This is not the time for conventional thinking. We are in a pandession. As I wrote recently, a pandession is neither a recession, nor a depression – which are both consequences of economic exuberance. Traditional economic downturns are the wages of inflation.
Such inflation might be exhibited in wages and general prices (as we experienced here in the 1980s after the 1970s inflationary burst) or in house prices (as we experienced here in 2010 after the 2000-2008 credit splurge).
In all cases, inflationary times are followed by contractions. This may take time, but it happens. As the American economist Herbert Stein put it succinctly in Stein’s Law: “If something cannot go on forever, it will stop.”
The pandession is different from a recession or depression. It is caused by a pandemic, which the Greens might contend (if they weren’t too busy in-fighting) is Mother Earth’s invoice for hyper-globalisation. In practical terms, it has nothing to do with national economic policy. However, and such is the innate unfairness, it is national economic policy that must protect us from the fallout.
This fallout is the destructive economic radiation of bankruptcy, which seeps into every balance sheet, every contract and every dream of the small business person who has embraced the great venture of the commercial life.
Getting out of this once-in-a-generation catastrophe demands unconventional thinking. Unconventional thinking is a lonely road. It’s far easier not to bother because the enemy of unconventional thinking is not logic, intellect or learning. Its nemesis is the stone wall of the conventional man, armed with his oppressive tool kit of well-worn mantras.
The great Canadian economist JK Galbraith put it beautifully: “When faced with the prospect of changing his mind or finding the proof not to do so, the conventional man always gets busy looking for the proof.”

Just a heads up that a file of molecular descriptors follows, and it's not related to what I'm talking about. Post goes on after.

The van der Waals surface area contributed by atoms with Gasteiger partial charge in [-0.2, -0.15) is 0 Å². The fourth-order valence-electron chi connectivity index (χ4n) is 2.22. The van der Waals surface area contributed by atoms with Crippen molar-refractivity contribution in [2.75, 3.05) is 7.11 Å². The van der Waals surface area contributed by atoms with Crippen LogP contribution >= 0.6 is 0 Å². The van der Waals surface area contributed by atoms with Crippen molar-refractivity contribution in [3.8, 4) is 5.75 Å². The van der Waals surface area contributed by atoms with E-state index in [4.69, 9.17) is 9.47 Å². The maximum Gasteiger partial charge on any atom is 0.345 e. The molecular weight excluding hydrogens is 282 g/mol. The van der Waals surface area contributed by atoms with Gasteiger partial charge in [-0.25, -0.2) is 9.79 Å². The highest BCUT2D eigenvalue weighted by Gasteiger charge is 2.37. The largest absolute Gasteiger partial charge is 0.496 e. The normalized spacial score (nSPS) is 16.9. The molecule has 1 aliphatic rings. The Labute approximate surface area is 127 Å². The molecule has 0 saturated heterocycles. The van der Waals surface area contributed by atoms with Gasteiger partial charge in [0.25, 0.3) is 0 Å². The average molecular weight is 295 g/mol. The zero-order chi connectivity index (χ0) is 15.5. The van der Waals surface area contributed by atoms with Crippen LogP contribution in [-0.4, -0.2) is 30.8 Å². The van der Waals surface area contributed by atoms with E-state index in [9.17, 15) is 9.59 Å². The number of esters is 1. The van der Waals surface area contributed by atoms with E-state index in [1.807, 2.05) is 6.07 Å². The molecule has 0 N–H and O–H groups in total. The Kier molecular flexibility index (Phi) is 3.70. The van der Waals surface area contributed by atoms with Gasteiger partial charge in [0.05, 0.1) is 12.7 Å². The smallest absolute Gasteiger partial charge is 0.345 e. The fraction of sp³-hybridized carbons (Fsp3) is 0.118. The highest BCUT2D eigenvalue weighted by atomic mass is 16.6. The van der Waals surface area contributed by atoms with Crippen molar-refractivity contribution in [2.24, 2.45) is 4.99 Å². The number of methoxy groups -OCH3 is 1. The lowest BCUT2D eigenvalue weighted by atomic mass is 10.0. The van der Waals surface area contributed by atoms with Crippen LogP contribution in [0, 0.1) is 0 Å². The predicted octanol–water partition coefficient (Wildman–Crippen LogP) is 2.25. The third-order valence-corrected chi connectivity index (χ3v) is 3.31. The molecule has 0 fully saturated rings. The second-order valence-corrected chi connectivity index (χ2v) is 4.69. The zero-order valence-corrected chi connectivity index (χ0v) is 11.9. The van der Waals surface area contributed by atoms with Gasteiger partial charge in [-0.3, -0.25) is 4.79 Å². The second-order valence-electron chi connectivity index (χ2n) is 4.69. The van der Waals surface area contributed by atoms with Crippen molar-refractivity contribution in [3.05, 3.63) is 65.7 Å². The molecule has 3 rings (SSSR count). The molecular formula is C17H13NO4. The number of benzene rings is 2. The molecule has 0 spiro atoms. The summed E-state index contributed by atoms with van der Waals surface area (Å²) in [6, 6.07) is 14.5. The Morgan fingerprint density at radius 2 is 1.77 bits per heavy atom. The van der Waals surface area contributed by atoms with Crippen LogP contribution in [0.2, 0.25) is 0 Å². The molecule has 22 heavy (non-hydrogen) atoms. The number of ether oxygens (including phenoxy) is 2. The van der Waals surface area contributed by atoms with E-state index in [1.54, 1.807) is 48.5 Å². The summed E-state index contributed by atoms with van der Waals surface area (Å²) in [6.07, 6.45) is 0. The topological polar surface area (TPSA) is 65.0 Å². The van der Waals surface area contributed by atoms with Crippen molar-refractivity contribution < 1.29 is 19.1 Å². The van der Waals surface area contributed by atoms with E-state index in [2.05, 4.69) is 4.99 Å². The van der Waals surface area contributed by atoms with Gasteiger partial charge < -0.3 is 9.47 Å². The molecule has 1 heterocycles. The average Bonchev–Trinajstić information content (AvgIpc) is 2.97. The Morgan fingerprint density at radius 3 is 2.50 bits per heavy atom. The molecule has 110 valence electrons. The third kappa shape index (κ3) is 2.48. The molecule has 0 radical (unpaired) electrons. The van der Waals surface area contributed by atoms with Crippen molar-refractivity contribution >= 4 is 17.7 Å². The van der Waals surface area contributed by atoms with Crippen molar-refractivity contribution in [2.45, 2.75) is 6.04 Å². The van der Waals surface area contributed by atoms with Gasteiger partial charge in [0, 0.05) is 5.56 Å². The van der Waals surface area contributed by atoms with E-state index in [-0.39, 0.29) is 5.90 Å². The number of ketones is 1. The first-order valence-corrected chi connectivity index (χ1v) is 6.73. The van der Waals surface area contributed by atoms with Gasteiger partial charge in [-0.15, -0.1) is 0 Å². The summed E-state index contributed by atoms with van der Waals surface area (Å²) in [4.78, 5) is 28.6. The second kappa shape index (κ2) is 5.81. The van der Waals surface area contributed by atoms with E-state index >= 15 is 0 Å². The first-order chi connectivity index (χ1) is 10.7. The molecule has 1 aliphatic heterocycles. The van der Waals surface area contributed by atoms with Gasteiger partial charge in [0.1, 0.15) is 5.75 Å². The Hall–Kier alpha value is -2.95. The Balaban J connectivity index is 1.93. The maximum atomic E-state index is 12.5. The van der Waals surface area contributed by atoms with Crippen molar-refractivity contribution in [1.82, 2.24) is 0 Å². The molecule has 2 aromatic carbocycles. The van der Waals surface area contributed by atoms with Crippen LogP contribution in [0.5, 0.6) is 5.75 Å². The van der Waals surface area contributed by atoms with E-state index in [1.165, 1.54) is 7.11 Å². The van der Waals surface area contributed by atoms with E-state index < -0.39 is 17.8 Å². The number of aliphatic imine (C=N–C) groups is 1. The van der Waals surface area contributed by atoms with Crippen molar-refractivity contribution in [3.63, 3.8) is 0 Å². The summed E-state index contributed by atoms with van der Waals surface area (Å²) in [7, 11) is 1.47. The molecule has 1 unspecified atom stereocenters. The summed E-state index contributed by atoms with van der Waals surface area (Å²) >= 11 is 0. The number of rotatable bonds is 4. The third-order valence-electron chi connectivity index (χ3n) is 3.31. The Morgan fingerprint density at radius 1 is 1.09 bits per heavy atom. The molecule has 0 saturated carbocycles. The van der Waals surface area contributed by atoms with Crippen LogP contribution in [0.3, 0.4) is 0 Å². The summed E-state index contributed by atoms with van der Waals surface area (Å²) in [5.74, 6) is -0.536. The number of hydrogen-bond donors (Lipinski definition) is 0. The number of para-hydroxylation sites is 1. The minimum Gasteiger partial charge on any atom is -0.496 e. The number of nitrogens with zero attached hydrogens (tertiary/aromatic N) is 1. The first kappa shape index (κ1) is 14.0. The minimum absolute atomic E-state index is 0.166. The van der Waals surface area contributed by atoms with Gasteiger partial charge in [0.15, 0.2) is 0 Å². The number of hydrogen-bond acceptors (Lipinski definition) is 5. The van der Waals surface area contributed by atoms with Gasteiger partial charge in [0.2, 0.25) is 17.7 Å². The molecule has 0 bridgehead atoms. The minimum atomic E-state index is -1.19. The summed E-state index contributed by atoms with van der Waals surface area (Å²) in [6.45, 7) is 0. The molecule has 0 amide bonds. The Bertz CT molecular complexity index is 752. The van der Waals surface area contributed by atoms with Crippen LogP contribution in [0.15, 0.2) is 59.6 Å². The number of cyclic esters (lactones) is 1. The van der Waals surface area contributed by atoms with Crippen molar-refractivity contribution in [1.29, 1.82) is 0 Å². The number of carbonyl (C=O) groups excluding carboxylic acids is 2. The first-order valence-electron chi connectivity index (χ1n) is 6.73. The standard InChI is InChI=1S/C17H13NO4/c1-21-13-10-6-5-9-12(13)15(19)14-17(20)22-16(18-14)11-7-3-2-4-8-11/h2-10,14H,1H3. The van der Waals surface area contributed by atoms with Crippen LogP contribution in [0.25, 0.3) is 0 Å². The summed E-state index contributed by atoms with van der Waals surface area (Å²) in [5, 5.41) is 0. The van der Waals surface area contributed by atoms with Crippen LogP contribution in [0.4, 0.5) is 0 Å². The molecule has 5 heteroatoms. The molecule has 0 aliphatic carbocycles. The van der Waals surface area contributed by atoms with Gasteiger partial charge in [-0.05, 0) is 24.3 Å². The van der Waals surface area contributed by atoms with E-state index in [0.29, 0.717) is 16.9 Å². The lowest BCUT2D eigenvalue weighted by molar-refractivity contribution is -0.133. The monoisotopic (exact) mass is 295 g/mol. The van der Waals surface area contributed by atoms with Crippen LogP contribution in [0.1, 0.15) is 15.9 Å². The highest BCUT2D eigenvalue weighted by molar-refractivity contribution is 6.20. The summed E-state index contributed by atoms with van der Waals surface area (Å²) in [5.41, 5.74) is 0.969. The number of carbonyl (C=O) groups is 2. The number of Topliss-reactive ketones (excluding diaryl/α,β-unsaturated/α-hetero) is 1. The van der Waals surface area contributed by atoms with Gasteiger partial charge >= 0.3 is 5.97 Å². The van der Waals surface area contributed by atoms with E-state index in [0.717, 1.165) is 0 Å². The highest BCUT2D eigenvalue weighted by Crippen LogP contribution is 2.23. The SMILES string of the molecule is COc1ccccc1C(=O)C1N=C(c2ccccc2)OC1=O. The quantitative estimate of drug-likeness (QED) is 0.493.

When faced with a sudden slump in the economy, the State needs to cushion the blow. On the fiscal side, this means borrowing at the zero rates of interest facilitated by the ECB and on the monetary side, it means repricing the entire loan book of the economy, using the same zero interest rates.
The aim is to save the economy today, so that we will have something to go back to tomorrow. If we don’t, the defaults will overwhelm the banking system as a consequence of the slump. Banks can deal with downturns in income; they can’t deal with mounting bad debts which need to be written down and capital borrowed to cover the shortfall.
A living organism
To appreciate what is going on, it’s important to see the economy as a living, breathing, interconnected organism. The various aspects of the economy are related, interdependent and constantly evolving. In truth, its characteristics are more akin to the human immune system than a mechanical machine.
By way of example, consider a well-run, successful restaurant that up to March 15th was trading well, employing 20 people with a decent turnover of €2 million a year. Out of this, it paid wages, suppliers, rents, VAT, and rates.
Its customers were loyal and optimistic about the future. Why wouldn’t they be? Everything was interrelated and inter-dependent, wages, taxes, loan payments. The landlord was happy, the VAT was getting paid on time, tables were busy. The farmer was getting paid for his produce, as too were the electrician, plumber and cleaner, who were all in turn spending somewhere else.
In 2018, after trading through the recession, the restaurant owners decided to expand and build an extension with 40 extra tables, to be ready for the tourist season of summer 2020.
It is now closed. There is no income. Bills can’t be paid because of this temporary shutdown. Social distancing (at least) halves potential income for the next year. And customers might not venture out for some time. If the bank forces interest rate payments, the business goes to the wall. Similarly with VAT or rates.